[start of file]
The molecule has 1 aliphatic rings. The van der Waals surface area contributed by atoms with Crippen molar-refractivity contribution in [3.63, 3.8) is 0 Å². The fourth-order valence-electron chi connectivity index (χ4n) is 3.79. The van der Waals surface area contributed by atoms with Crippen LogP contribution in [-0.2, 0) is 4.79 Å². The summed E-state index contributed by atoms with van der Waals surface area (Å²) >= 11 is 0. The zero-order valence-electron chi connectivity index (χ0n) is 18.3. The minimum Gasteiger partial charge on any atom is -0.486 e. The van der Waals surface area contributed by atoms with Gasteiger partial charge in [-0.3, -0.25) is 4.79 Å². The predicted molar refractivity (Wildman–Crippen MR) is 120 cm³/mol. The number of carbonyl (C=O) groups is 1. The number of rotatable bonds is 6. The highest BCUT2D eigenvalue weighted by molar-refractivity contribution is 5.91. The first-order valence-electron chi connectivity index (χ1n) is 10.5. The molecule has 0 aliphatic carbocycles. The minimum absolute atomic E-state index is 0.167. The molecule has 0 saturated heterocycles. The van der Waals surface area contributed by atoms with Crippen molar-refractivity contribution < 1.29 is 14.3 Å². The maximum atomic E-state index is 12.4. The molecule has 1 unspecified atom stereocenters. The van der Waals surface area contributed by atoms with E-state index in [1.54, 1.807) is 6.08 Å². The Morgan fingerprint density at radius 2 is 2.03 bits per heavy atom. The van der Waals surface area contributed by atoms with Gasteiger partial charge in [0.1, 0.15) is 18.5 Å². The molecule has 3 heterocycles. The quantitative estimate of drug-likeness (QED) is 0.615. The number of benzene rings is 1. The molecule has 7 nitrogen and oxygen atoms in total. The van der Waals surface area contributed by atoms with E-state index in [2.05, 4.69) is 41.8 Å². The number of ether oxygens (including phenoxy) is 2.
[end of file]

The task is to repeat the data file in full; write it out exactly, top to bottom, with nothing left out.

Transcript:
The molecule has 1 aliphatic rings. The van der Waals surface area contributed by atoms with Crippen molar-refractivity contribution in [3.63, 3.8) is 0 Å². The fourth-order valence-electron chi connectivity index (χ4n) is 3.79. The van der Waals surface area contributed by atoms with Crippen LogP contribution in [-0.2, 0) is 4.79 Å². The summed E-state index contributed by atoms with van der Waals surface area (Å²) >= 11 is 0. The zero-order valence-electron chi connectivity index (χ0n) is 18.3. The minimum Gasteiger partial charge on any atom is -0.486 e. The van der Waals surface area contributed by atoms with Gasteiger partial charge in [-0.3, -0.25) is 4.79 Å². The predicted molar refractivity (Wildman–Crippen MR) is 120 cm³/mol. The number of carbonyl (C=O) groups is 1. The number of rotatable bonds is 6. The highest BCUT2D eigenvalue weighted by molar-refractivity contribution is 5.91. The first-order valence-electron chi connectivity index (χ1n) is 10.5. The molecule has 0 aliphatic carbocycles. The minimum absolute atomic E-state index is 0.167. The molecule has 0 saturated heterocycles. The van der Waals surface area contributed by atoms with Crippen molar-refractivity contribution < 1.29 is 14.3 Å². The maximum atomic E-state index is 12.4. The molecule has 1 unspecified atom stereocenters. The van der Waals surface area contributed by atoms with E-state index in [1.54, 1.807) is 6.08 Å². The Morgan fingerprint density at radius 2 is 2.03 bits per heavy atom. The van der Waals surface area contributed by atoms with Gasteiger partial charge in [0.1, 0.15) is 18.5 Å². The molecule has 3 heterocycles. The quantitative estimate of drug-likeness (QED) is 0.615. The number of benzene rings is 1. The molecule has 7 nitrogen and oxygen atoms in total. The van der Waals surface area contributed by atoms with E-state index in [2.05, 4.69) is 41.8 Å². The number of ether oxygens (including phenoxy) is 2.